"Are you a good witch or a bad witch?" That was the famous line said by Glenda in the beginning of "The Wizard of Oz," right after Dorothy had appeared and crushed the Wicked Witch of the North.
Something must be said for "The Wizard of Oz," giving witches the options of being good or bad, a concept that originated sometime in the mid-20th century. Prior to that, the image of a witch was largely evil-especially in the view of such institutions as the church. From the witches in Shakespeare's "Hamlet," to the Salem Witch Hunts of 1692, such monsters of the night had been something to fear.
Likewise, Vampires, Zombies, and Ghosts have been chastised as evil creatures, with vampires (along with witches) most commonly being associated with the devil.
Vampires may have originated in ancient Greece with the Myth of the Fury, women who sucked the souls from their victims while they were sleeping, though that is just one of many theories. From that vampires took on many forms, most commonly seen now as the stereotypical cape wearing, fang bearing monsters who sleep in coffins, fear garlic, and can't step foot on holy ground.
But, perhaps those views of the things that go bump in the night are long gone, for in the past decade there had been an emergence of a completely different type of monster. The wildly popular "Twilight Saga" depicts vampires in a romantic, friendly way. The main protagonist is Edward, a sexy vampire who respects human life and would do anything to protect his love-the human Bella.
"Twilight" strips away all the myths about vampires, and makes them more human than monster. Although they still drink blood and are cold and pale, they are depicted like anyone elseexcept for the whole immortality thing. The story also touches on werewolves, digging up some old legends to justify their appearance in the novel.
"Twilight" of course, spawned a whole series of vampire
themed movies, TV shows, and novels. "My Babysitter is a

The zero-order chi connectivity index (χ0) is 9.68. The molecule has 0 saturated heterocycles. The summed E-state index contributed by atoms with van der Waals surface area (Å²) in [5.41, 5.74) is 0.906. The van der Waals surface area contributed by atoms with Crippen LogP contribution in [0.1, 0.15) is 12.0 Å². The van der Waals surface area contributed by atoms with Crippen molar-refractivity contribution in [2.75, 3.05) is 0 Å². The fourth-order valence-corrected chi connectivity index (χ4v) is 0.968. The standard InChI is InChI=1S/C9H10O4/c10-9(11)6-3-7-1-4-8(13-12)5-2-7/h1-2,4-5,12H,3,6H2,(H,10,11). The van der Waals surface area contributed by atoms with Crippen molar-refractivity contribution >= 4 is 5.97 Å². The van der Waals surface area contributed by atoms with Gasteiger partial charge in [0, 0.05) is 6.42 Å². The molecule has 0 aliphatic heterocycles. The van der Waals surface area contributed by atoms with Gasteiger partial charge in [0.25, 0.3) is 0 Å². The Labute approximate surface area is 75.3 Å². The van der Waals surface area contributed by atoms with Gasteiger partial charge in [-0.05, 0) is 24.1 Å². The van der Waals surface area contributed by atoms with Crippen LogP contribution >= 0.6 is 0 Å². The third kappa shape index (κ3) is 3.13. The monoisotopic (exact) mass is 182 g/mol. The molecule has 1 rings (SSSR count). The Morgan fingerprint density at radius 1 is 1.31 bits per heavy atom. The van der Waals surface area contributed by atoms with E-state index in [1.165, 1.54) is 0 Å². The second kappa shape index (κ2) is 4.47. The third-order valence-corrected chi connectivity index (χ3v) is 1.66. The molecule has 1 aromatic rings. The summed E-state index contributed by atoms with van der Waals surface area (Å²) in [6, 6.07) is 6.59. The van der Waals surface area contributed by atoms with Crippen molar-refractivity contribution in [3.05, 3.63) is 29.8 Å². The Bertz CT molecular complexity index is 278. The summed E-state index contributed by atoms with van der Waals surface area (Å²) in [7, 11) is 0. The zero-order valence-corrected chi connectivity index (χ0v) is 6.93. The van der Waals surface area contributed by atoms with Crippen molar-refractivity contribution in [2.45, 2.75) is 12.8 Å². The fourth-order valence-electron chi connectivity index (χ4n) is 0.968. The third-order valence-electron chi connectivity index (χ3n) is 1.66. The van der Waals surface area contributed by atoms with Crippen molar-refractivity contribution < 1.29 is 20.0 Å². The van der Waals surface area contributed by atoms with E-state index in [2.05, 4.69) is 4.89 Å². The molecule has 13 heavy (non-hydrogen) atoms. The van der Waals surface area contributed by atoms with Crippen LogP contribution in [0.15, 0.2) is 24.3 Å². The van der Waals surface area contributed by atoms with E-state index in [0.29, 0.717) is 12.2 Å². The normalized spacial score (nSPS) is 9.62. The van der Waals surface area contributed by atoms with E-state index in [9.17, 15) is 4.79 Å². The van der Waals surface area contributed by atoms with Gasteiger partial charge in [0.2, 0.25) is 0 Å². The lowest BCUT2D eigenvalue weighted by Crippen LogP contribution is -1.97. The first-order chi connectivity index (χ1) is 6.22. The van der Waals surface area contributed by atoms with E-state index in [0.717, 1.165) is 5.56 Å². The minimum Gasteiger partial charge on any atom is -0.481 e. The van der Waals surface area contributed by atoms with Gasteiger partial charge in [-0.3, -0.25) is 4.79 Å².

Vampire," "Vampire Diaries," and "Vampires Suck" all followed closely after the success of the "Twilight" movies.
Let's not forget those witches I mentioned earlier. Arguably more popular than "Twilight" is the "Harry Potter" series, which tells the tale of young witches and wizards who are doing everything they can to combat evil, all while learning and developing their magical powers.
Witches suddenly lost their power to instill fear in young and old, and became instead an icon for a generation of kids. Unlike "Twilight" author Stephanie Meyer, "Harry Potter" author J. K. Rowling kept a lot of the folklore that went along with witches, including the use of brooms to fly, the image of cauldrons, owls, and occasionally a pointed black hat, but still made her wizards and witches seem human and friendly. Given the context of the books, they practically live among us, some even having non-magic or 'muggle' parents and friends.
Has all this led to society making monsters less scary? People used to tell their children stories of such dark creatures to scare them, but now they read novels and watch movies for their entertainment. Today you would be hard-pressed to find a teenager who hadn't read either "Harry Potter" or "Twilight" or at least saw the movies.
We can't blame all this on just "Twilight" and "Harry Potter." Society's shift towards making monsters iconic was a long time coming, with Michael Jackson's "Thriller," in 1982, "Teen Wolf" in 1985, and "My Best Friend Is a Vampire," in 1987.
If society has indeed made monsters less frightening, then one might present the question of why.
Perhaps this is an attempt to accept people who are different, a concept that Americans especially have been embracing. Artists such as Lady GaGa have become icons for the misfits of the world, who are finally realizing that being weird is okay. Maybe our tame monsters, too, are some proof that we want to accept everyone. After all, aren't they far weirder than even the weirdest human?
More cynically, it could be argued that this widespread monster phenomenon is a product of society's acceptance of violence and other bad behaviors that were previously rejected. Don't the vampires have more sex appeal than ever before? And surly it hasn't gone unnoticed that the werewolves in "Twilight" never have their shirts on. In "Harry Potter," saying one word can kill someone, and they also have curses for manipulating and torturing people.
I'd personally like to think that both series, as well as the many other movies and books that deal with inhuman creatures, are more about the triumph of good over evil. After all, aren't there both good and bad creatures in "Harry Potter," "Twilight," and the "Wizard of Oz"?
Maybe we've simply run out of ways to portray that battle of what is right and what is wrong, and have moved onto giving monsters human qualities so that they too can fight for good over evil.
Then again, maybe people just don't want to be scared of monsters anymore. It could be as random as any other shift in society, although I imagine it's not random at all.
So, are you a good witch or a bad witch?